KABUL, Afghanistan - At the raucous Sharzoda Currency Exchange, the value of the country's skittish currency is determined these days by one man: the former king, 87-year-old Mohammad Zahir Shah, living in exile near Rome.
When the former king said months ago that he planned to return, the afghani, as the currency is known, rose against the dollar. It rose higher when a date for his return was set: Nowruz, the Persian New Year, on March 22. When that deadline came and went, the currency fell. His entourage promises he will arrive in the middle of this month.
The reason the afghani strengthened early last week from 34,000 to the dollar to 32,500: "We heard on the radio that the king will give a speech," said Hamad Bashid, a burly, worried-looking trader in a white tunic and round white cap. Nobody knew what Zahir Shah would say. Just the anticipation of hearing something soothed jittery nerves.
Six days a week, the currency exchange's 2,000 traders mill around a crowded courtyard, yell from the balconies and gossip - all as part of the bargaining. In a frenzy of schmoozing, they trade fistfuls of $100 bills, wads of Pakistani rupees and big bricks of the large, blue-green 10,000-afghani notes.
Since the Soviet era, traders say, Sharzoda has reflected Afghanistan's political fortunes. It reached its lowest point at the end of last year, just before the Taliban fled Kabul, when $1 was the equivalent of 80,000 afghanis. It peaked a few weeks later, after Hamid Karzai was named head of Afghanistan's interim government. The afghani strengthened to 14,000 to the dollar.
Since then, the market has settled on the actions of the former king as the key to the currency's direction. So, every morning, as the traders gather in its 300 shops or loiter in the courtyard, they discuss one topic: When will Zahir Shah return?
To many traders, the one-time monarch is a logical leading indicator of Afghanistan's prospects.
"The former king is a person who saved his country in the past," said the chief of the market, Amin Jon Khosti, a square-jawed man who wears a traditional jumpsuit, tunic and flat woolen hat. "And he will save his country in the future."
After 23 years of warfare, he said, "the people are very thirsty for the coming of peace and security."
Elevated to the throne at age 19 after his father's assassination, Zahir Shah ruled over Afghanistan for 40 years. No one was executed during his rule, which ended in 1973, when he was overthrown by a cousin. Given Afghanistan's subsequent history of violence, it seems a remarkable record.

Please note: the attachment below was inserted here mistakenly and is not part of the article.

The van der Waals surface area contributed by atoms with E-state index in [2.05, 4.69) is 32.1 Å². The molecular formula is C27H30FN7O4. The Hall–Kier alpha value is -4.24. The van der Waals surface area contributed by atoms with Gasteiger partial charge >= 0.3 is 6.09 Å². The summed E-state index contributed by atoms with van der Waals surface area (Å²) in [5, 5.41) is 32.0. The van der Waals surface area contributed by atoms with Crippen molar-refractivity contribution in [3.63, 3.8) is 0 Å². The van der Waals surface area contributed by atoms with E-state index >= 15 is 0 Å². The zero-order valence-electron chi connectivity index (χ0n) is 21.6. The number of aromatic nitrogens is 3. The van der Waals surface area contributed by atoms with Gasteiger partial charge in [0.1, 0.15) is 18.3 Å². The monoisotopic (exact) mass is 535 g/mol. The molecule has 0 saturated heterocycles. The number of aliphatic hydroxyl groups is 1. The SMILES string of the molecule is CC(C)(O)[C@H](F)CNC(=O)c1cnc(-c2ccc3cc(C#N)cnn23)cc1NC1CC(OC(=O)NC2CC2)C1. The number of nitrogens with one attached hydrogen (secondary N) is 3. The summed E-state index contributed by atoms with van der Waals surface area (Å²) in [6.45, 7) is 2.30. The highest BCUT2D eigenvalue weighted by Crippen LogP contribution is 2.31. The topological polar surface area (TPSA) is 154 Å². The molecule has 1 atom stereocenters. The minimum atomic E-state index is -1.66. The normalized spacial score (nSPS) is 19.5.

Some Afghans see the former king as the only figure who can unite the country. But each time he has had a chance to return, Zahir Shah has decided against it.
The changes of heart have cost traders money. Most of them invested heavily in afghanis, expecting that Zahir Shah's arrival would send the price to perhaps 25,000 to the dollar. When the former king decided to stay in Rome, every trader who bet on the king's return suffered a loss.
Not every trader admires the king, but, like business people everywhere, they value political stability.
"Security," said Khosti, "is the groundwork for good business."
Most of the traders would rather not share their political convictions.
"Whoever brings peace to Afghanistan," said one trader, "we support them."
The tomb of Zahir Shah's father, Mohammad Nadir Khan, was far quieter than the currency exchange. A few young men strayed up the hill to his monument, badly damaged during fighting between factions in the capital in the early 1990s.
A new concrete staircase leads down to the burial crypt, where the king's marble sarcophagus lies in dusty grandeur.
Nahim, 21, visited out of curiosity, nothing more.
"The coming of the former king doesn't have any benefit for the people," said the former Northern Alliance soldier, slouching against the marble wall of the tomb. "For 40 years he ruled Afghanistan, and that didn't help our country. Some people support him. Some welcome him. But I told you my opinion."